The Eastern Coachella Valley is a beautiful community, filled with deep and rich culture that is heavily influenced by Mexico. When you walk into the town, you are greeted by little mom and pop shops that play uplifting music, people talking and laughing on the sidewalks, and traditions that are what make the Eastern Coachella Valley an unforgettable place. I moved to this valley from Bakersfield California at about 8 or 9 years old, and fell in love with the energy that came from the palm trees that seemed to suck me in and embrace me. Believe it or not, this place was far more magical than Disneyland could ever be. After a few short months and finally adjusting to the area, something inside of me had changed. I would walk around places with my mother and little brother, and couldn’t help but feel that something was very off. I began to pay attention to more interactions I would have with community members, and discovered that my appearance was causing this feeling.
I had no idea that being born to a Mexican Mother and a Black father would make my experience in the valley one that would teach me a lot about myself, and how I would see the world. But it did. I remember being enrolled in elementary school, and how accepting and welcoming the other students were of my differences. They never made me feel weird or bad, they just simply accepted me for me. It wasn’t until middle school that I was met with issues about my race.
The two year transition between elementary school and high school was an absolute nightmare. I had very few friends because my hair wasn’t like everyone else’s, and I was very dark compared to everyone else. I spent a majority of the time either by myself, or talking to the women on yard duty because making friends was something really hard to do. If it weren’t for my best friend Ruby, I don’t know how I would have made it through. During class, students would try to throw things in my hair, avoid interacting with me, and even ask me questions like “Why are you offended when people say ‘nigger’? It shouldn’t matter what people say.”
One story that sticks with me was during a class period when my friend and I were listening to a song in spanish. I explained how it had been one of my favorite songs, and another girl said “You don’t know that song, stop lying.” Not sure if she was joking or not, it still stood out in my mind that my Mexican identity was up to question simply because of the difference in my appearance. Much of the time, I had no one come to my defense when I tried to stand up for myself and explain that I was indeed Mexican. The idea that a person could be more than one race was absolutely taboo, and nonexistent. I remember coming home from school trying to hold back tears because of how hurtful it was to experience that. I never knew how to explain this to my parents, so I kept it to myself. After that experience, I felt a sense of resentment toward this community, and wanted to completely disconnect myself from it. At a young age, I had experienced a prejudice and was a victim of colorism.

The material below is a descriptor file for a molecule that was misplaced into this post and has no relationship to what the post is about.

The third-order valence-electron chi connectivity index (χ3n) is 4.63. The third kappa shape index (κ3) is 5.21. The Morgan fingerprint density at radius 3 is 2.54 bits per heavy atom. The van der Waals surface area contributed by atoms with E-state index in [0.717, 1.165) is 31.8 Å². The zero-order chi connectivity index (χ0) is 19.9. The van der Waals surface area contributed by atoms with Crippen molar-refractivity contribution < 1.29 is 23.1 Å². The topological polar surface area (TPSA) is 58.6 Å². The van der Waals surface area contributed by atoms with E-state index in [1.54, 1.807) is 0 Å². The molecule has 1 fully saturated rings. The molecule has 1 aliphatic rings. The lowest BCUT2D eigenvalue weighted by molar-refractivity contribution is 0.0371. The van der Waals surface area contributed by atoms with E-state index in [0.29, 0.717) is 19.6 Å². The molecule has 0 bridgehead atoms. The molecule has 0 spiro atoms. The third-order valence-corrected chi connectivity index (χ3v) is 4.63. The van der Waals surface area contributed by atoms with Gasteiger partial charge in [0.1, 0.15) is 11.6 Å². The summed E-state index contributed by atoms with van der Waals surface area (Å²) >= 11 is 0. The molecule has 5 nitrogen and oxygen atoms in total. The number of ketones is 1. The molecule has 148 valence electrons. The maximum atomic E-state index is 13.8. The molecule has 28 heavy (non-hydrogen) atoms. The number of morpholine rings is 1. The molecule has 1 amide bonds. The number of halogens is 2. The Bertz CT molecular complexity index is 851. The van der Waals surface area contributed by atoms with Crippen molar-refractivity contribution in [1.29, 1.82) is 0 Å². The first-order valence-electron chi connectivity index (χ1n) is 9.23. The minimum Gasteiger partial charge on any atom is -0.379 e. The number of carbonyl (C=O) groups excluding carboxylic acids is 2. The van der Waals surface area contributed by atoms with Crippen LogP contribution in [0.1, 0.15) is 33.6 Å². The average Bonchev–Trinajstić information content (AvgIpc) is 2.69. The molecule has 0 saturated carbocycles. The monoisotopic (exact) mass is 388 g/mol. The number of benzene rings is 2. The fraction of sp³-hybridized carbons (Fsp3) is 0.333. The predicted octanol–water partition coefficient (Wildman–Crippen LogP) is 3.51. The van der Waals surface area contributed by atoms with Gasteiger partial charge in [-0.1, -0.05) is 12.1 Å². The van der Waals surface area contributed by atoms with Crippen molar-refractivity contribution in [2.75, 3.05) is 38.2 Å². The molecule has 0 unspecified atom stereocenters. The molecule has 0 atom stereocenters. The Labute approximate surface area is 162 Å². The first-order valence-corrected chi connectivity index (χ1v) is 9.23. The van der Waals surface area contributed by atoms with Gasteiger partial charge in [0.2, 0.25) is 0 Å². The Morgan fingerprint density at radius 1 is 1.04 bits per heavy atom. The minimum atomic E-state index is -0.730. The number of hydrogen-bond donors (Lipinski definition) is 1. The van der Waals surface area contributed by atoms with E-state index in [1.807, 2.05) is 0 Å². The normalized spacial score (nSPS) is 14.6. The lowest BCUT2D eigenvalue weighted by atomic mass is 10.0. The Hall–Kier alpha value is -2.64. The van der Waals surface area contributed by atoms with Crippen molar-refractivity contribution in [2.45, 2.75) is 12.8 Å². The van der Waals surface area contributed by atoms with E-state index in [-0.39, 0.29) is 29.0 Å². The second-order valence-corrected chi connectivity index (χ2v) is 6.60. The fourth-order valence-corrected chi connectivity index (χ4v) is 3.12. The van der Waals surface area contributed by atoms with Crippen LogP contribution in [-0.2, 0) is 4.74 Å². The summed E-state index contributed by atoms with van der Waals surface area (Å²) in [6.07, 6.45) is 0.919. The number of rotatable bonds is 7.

Within the Eastern Coachella Valley and similar to other Latinx communities there is a sense eliteness in terms of those who are lighter skinned, compared to those who are darker. On every novela or news station, the people have light skin, colored eyes, and blonde hair. Very rarely do you see a dark person, unless they are playing a maid, a criminal, or they are the butt of a joke. Dark skin is associated with being ugly, not intelligent, and violent; and this greatly affects darker skinned Mexicans. And being black is even worse. I’m pretty sure we all have that one family member that always made remarks about people being dark, or they completely hated black folks as a whole. This isn’t new. And as a young child growing up, it made no sense to me that the individuals from my own community couldn’t accept me or believe my race SIMPLY because of the color of my skin. It didn’t matter if I knew Spanish or not, the simple fact that I didn’t look “Mexican” was enough for individuals to look down upon me and treat me as a lower-class citizen. And so for a long time, I denied the Mexican part of myself, because acceptance was something I felt I could never get. As a result, I claimed my identity as a Black woman, and stuck with it. Despite being raised with my Mexican cousins, listening to music in Spanish, and speaking Spanish, I was Black when I left my house.